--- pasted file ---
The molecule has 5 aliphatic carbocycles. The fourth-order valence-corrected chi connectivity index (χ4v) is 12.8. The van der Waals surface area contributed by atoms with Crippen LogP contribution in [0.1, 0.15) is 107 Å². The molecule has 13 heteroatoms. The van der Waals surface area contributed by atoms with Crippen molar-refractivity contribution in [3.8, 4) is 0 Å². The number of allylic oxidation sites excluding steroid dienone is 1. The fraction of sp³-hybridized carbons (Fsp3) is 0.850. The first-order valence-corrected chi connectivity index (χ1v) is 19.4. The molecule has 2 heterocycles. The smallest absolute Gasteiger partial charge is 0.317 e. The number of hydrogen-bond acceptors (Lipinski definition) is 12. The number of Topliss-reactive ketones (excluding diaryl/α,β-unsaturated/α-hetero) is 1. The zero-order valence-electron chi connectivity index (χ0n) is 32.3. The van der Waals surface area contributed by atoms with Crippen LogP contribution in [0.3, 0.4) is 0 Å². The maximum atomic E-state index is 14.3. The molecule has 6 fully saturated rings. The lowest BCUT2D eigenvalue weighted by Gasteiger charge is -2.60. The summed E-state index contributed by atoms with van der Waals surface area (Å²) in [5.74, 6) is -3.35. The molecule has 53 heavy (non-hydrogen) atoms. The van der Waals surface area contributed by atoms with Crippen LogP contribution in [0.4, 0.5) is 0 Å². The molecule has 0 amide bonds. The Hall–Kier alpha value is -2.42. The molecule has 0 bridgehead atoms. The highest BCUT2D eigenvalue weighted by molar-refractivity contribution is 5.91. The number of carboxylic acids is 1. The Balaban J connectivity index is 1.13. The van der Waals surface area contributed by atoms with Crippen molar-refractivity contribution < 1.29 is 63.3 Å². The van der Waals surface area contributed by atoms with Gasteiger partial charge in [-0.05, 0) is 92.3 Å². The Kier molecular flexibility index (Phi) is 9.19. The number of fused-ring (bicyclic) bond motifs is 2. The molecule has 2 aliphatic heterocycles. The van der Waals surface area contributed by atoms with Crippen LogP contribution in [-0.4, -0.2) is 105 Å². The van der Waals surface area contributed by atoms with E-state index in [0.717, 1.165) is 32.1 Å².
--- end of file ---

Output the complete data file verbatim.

The molecule has 5 aliphatic carbocycles. The fourth-order valence-corrected chi connectivity index (χ4v) is 12.8. The van der Waals surface area contributed by atoms with Crippen LogP contribution in [0.1, 0.15) is 107 Å². The molecule has 13 heteroatoms. The van der Waals surface area contributed by atoms with Crippen molar-refractivity contribution in [3.8, 4) is 0 Å². The number of allylic oxidation sites excluding steroid dienone is 1. The fraction of sp³-hybridized carbons (Fsp3) is 0.850. The first-order valence-corrected chi connectivity index (χ1v) is 19.4. The molecule has 2 heterocycles. The smallest absolute Gasteiger partial charge is 0.317 e. The number of hydrogen-bond acceptors (Lipinski definition) is 12. The number of Topliss-reactive ketones (excluding diaryl/α,β-unsaturated/α-hetero) is 1. The zero-order valence-electron chi connectivity index (χ0n) is 32.3. The van der Waals surface area contributed by atoms with Crippen LogP contribution in [0.3, 0.4) is 0 Å². The maximum atomic E-state index is 14.3. The molecule has 6 fully saturated rings. The lowest BCUT2D eigenvalue weighted by Gasteiger charge is -2.60. The summed E-state index contributed by atoms with van der Waals surface area (Å²) in [5.74, 6) is -3.35. The molecule has 53 heavy (non-hydrogen) atoms. The van der Waals surface area contributed by atoms with Crippen LogP contribution in [0.4, 0.5) is 0 Å². The molecule has 0 amide bonds. The Hall–Kier alpha value is -2.42. The molecule has 0 bridgehead atoms. The highest BCUT2D eigenvalue weighted by molar-refractivity contribution is 5.91. The number of carboxylic acids is 1. The Balaban J connectivity index is 1.13. The van der Waals surface area contributed by atoms with Crippen molar-refractivity contribution < 1.29 is 63.3 Å². The van der Waals surface area contributed by atoms with Gasteiger partial charge in [-0.05, 0) is 92.3 Å². The Kier molecular flexibility index (Phi) is 9.19. The number of fused-ring (bicyclic) bond motifs is 2. The molecule has 2 aliphatic heterocycles. The van der Waals surface area contributed by atoms with Crippen LogP contribution in [-0.4, -0.2) is 105 Å². The van der Waals surface area contributed by atoms with E-state index in [0.717, 1.165) is 32.1 Å².